How to take a break



These results are not limited to academic research. In his recent book “Richer, wiser, happier”Veteran financial journalist William Greene conducts hours of interviews with highly successful investors, and, as you might expect, a recurring theme is that these people tend to work hard, don’t think, don’t research, and take their time. crowd.

But a paradoxical subtopic also arises: how seriously his subjects tend to take breaks, rest and find a place in their lives to finally distance themselves from the daily work cycle of the 21st century. Many, including Charlie Munger, a longtime associate of Warren Buffett, are trying to carve out time for silence and reflection. For Mr. Munger, this means ignoring the latest market news and crowd noise and being extremely patient instead.

For another interviewee, Mr Green, Laura Geritz, executive director of Rondure Global Advisors, this means it takes time to sit by the broadcast and keep a diary. Mr. Green notes that “the regular practice of meditation has become a critical habit for many successful investors.”

“This is not a side thought, hobby or personal recovery tactic,” Mr. Green said in an interview. It is a reflection of the “ruthless pragmatism” thanks to which his subjects achieved success in the first place – in the eternal hunt for the edge, they found the ethic of relaxation. According to Mr. Green, this is almost a “countercultural” move. “I don’t think you have deep thoughts unless you structure your life that way,” he said at a time when everyone is constantly reacting to short-term stimuli.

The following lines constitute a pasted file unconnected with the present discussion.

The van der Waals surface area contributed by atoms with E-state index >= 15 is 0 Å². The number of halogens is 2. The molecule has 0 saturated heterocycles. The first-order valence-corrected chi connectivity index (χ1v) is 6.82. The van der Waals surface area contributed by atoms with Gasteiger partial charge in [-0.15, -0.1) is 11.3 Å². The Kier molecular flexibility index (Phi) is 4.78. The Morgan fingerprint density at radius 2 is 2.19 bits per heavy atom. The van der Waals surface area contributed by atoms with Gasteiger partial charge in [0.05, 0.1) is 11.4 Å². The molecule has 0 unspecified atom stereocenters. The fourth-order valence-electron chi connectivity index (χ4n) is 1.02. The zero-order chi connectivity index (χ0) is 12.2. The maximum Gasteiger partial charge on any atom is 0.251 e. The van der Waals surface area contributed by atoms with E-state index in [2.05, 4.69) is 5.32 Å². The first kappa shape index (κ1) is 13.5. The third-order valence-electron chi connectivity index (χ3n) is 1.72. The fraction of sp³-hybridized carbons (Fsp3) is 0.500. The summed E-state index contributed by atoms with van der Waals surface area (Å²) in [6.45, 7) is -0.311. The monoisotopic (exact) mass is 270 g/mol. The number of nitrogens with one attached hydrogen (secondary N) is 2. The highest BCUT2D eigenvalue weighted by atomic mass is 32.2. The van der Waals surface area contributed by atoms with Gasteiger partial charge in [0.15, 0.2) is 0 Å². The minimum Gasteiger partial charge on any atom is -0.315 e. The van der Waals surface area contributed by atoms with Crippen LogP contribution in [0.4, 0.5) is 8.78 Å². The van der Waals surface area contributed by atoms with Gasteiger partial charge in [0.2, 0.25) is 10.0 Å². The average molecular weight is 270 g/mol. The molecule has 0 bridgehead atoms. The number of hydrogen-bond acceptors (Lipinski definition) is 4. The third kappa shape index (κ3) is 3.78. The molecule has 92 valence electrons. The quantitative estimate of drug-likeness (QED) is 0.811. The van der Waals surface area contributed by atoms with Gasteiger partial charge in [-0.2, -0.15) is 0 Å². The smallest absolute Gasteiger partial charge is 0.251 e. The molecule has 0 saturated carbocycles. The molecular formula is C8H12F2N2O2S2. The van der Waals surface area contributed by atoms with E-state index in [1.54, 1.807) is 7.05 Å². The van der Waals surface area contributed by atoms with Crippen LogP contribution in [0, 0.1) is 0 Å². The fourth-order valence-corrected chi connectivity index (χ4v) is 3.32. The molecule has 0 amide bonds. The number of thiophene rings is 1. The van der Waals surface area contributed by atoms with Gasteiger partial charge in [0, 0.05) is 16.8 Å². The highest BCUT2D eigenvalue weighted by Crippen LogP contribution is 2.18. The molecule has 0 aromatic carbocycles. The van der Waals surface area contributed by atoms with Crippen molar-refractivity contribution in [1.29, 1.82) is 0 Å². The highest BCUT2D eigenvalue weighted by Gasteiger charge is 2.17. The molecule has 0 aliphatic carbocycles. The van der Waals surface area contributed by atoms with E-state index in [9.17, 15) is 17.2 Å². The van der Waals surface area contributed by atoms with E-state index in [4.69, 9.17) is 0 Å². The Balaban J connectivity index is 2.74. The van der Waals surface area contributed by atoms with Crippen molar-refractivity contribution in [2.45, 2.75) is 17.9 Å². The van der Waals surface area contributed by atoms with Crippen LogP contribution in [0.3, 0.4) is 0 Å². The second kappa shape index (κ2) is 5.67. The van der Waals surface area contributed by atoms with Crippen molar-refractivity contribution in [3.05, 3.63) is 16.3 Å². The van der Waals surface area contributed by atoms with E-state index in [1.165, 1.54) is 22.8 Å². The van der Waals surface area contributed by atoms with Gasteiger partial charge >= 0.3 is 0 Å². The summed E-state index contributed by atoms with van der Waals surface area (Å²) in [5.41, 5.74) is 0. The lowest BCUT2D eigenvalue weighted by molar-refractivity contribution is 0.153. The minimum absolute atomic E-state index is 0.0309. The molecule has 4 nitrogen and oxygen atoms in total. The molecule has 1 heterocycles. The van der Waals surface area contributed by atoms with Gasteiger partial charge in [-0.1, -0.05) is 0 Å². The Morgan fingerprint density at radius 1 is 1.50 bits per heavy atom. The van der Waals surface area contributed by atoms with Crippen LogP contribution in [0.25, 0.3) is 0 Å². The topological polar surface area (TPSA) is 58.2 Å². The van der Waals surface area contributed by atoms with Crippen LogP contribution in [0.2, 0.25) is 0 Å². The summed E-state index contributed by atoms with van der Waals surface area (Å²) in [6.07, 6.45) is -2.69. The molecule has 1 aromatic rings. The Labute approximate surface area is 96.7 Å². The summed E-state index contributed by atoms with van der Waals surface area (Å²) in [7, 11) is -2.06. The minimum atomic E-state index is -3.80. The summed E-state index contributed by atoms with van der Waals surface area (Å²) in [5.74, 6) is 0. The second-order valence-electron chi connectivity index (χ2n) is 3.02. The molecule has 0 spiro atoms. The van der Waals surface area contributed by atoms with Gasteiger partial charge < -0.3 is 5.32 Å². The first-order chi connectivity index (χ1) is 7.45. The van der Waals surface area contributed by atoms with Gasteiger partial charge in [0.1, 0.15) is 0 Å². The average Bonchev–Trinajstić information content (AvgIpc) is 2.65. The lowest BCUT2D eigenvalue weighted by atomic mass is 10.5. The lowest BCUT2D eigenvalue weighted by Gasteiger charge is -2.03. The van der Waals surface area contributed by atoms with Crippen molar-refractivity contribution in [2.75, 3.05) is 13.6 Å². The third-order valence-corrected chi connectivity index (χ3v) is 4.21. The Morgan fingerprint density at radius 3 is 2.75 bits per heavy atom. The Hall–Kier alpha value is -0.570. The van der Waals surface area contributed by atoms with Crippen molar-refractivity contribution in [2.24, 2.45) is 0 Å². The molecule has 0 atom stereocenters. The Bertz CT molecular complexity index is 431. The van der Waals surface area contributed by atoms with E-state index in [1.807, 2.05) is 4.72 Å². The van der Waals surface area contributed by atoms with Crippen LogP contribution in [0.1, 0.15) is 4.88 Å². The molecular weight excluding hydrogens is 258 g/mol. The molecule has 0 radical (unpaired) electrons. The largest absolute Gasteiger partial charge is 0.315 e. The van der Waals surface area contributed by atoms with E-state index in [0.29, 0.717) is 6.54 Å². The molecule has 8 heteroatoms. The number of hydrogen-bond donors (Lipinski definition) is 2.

Likewise, Mr. Fitch and Mr. Frenzel point out in their book that famous athletes like LeBron James take rest and recovery very seriously, seeing them as part of their regime rather than an escape from it. According to Mr Fitch, the same should apply to many professionals and knowledge workers. Too many managers and workers are stuck in an outdated mindset that puts long hours above everything else. “The amount of resources you put in doesn’t matter,” says Fitch. “It’s product quality.”

The good news is that at least some companies are starting to take interruptions seriously. First, according to Mr Fitch, some admit that unlimited paid leave – a popular gesture among employers who have tried to address the issue – is not really helping. In the end, it may seem like just another responsibility, and no one wants to be the employee who has the most days off.

Recently, companies including LinkedIn as well as Roblox experimented with compulsory spring break periods for all or most employees. Such actions, which emphasize the value of free time, represent a “profound” shift, says Fitch. He and Mr. Frenzel, both technology entrepreneurs, are working on a software tool that would help HR departments push employees towards the weekend.


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